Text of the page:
Last month, the US economy entered the tenth year of the current period of economic growth. It’s now the second-longest period of expansion in history and so the question is, of course, ‘how long can it last?’
The end of the current bull market doesn’t appear imminent and could continue for months or even years. However, as economic indicators start to point to a slowdown, it’s important that you’re prepared if markets do turn.
When is a bear market likely to occur?
While there is no direct link between a recession and an equity market downturn, there is a close relationship in advanced economies.
Between the 1929 Wall Street crash and the global financial crisis of 2008, there were ten bear markets – periods when global equity markets declined by more than 20% from peak to trough – and only two of these (the flash crash of 1962 and 1987’s Black Monday crash) were not accompanied by a recession.
So, if indicators start to show that manufacturing is falling, inflation is rising, or interest rates begin to creep up, then it’s possible that a recession is on the way.
Right now, there is little convincing data that a downturn is imminent, although PMI surveys which measure firms’ expectations about whether business is speeding up or slowing down have reached recent lows in China, the UK and the Eurozone.
What we do know is that a bear market will occur at some point. So, what can you do to prepare? Here are seven tips:
1. Don’t panic
If markets begin to wobble, remember the old phrase ‘time in the market, not timing the market’. Refusing to panic and staying calm is key.
Trying to avoid downturns in the market can end up costing you more than sitting through a bear market itself. For example, in the first hour after the Brexit referendum result was declared, the FTSE fell almost 8%. Since then, the index has risen by almost 25%.
Similarly, markets in the US tumbled in the immediate aftermath of the election of Donald Trump in November 2016. Since then, the Dow Jones has risen by 45%.
2. Pick the ‘cockroach’ shares
Cockroach shares are those which can survive even the most apocalyptic of storms. It’s important to have some of these equities in your portfolio as, even in a downturn, the company should still make money.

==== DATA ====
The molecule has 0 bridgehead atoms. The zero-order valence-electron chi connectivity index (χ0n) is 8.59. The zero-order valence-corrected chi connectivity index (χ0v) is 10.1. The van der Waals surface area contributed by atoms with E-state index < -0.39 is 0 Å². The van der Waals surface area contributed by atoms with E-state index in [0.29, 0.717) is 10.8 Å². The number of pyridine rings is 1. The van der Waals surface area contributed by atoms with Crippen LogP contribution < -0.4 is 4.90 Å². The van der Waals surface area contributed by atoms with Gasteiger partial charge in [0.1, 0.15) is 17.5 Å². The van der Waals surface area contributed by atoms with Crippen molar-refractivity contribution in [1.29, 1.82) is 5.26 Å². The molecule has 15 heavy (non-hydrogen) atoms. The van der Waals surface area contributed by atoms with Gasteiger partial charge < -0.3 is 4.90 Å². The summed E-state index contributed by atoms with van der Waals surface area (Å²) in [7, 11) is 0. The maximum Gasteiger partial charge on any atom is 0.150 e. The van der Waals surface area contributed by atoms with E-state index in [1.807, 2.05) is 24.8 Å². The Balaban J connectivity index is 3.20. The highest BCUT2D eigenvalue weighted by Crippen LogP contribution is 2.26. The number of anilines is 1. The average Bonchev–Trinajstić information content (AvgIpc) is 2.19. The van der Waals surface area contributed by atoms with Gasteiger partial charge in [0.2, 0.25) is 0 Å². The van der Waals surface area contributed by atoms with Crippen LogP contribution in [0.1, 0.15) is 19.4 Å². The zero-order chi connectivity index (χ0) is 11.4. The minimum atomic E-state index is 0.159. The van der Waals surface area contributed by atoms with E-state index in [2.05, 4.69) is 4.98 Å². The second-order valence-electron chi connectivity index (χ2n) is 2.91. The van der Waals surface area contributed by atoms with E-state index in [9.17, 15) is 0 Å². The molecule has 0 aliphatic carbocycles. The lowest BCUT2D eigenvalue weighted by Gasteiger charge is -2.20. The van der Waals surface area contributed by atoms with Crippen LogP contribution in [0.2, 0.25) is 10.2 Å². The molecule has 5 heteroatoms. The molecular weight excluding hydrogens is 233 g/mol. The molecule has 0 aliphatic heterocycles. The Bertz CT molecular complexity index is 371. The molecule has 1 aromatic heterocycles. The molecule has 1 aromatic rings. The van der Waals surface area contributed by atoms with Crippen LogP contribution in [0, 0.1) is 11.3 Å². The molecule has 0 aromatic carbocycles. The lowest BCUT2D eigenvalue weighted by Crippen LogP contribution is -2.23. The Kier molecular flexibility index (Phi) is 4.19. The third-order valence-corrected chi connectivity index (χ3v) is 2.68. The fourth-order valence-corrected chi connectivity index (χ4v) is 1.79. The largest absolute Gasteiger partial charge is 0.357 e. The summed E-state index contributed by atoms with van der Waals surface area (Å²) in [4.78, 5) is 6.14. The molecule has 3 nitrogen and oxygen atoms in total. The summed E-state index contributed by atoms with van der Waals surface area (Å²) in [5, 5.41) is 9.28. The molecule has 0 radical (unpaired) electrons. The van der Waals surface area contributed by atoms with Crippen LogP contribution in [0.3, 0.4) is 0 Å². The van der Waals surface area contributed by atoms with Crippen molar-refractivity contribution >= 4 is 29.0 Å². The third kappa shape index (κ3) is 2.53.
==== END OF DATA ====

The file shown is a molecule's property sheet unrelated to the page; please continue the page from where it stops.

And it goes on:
A good example is Vodafone. Mobile phones are an essential for most people and so even in a tough market, it’s a company that should continue to generate a decent yield.
While it is nice to have some more glamorous holdings in your portfolio, you need these trusty investments too.
Which leads us to…
3. Look for companies that can survive in difficult times
If a bear market is coming, look for companies that can continue to flourish in difficult times. Perhaps they have a well-known global brand or technology that puts them ahead of their competitors? Maybe they have little or no competition? Or can they raise their prices if inflation begins to bite?
On the flip side, avoid companies who might struggle in a downturn – for example, travel agents or housebuilders.
4. Don’t leave yourself over-exposed
Diversification is another way that you can insulate yourself against any downturn. For example, if you only hold 2% in any one company, it’s not the end of the world for your portfolio if they really struggle in a recession.
Every company can experience a sudden shock – a high-profile resignation, allegations of wrongdoing, a PR crisis or even the wrath of a politician – so ensuring you don’t put all your eggs in that basket can help you to minimise your exposure to these issues.
5. Hold some cash
There are several good reasons to hold part of your investments in cash:
- It shields your money against stock market falls
- You keep an ‘emergency fund’ to meet short-term expenses if your circumstances suddenly change
- You have liquid capital available to buy shares at knockdown prices if the market falls.
Of course, the problem with holding cash is that you’ll generally get a low return compared to other investments.
According to the Barclays Equity Gilt study, an investment of £100 in the UK stock market in 1945 would have been worth £179,695 by 2015 with dividends reinvested, compared to £6,261 if saved in cash.
6. Consider widening your investment horizons
Even though the UK represents less than 6% of the MSCI Global Index, many investors still have the majority of their equity holdings in UK companies.
While there are arguments for holding UK shares – many companies listed on the FTSE are global organisations, it reduces currency risk – holding predominantly British shares can mean you miss out on excellent growth opportunities elsewhere.
7. Remember reinvested dividends
The UK stock market may have risen almost 25% since the EU referendum, but if you include the dividend income you would have foregone as well by exiting the market that day, the figure is closer to 37%.
Investors often forget to take dividends into account when measuring performance up or down. If you do this, you underestimate the power of reinvested dividend income to soften the blow of a stock market downturn.
Just because share prices have taken a hit, it does not mean that the companies themselves are not still working hard, generating profit and redistributing it.
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The value of your investment can go down as well as up and you may not get back the full amount you invested. Past performance is not a reliable indicator of future performance. Investing in shares should be regarded as a long-term investment and should fit in with your overall attitude to risk and financial circumstances.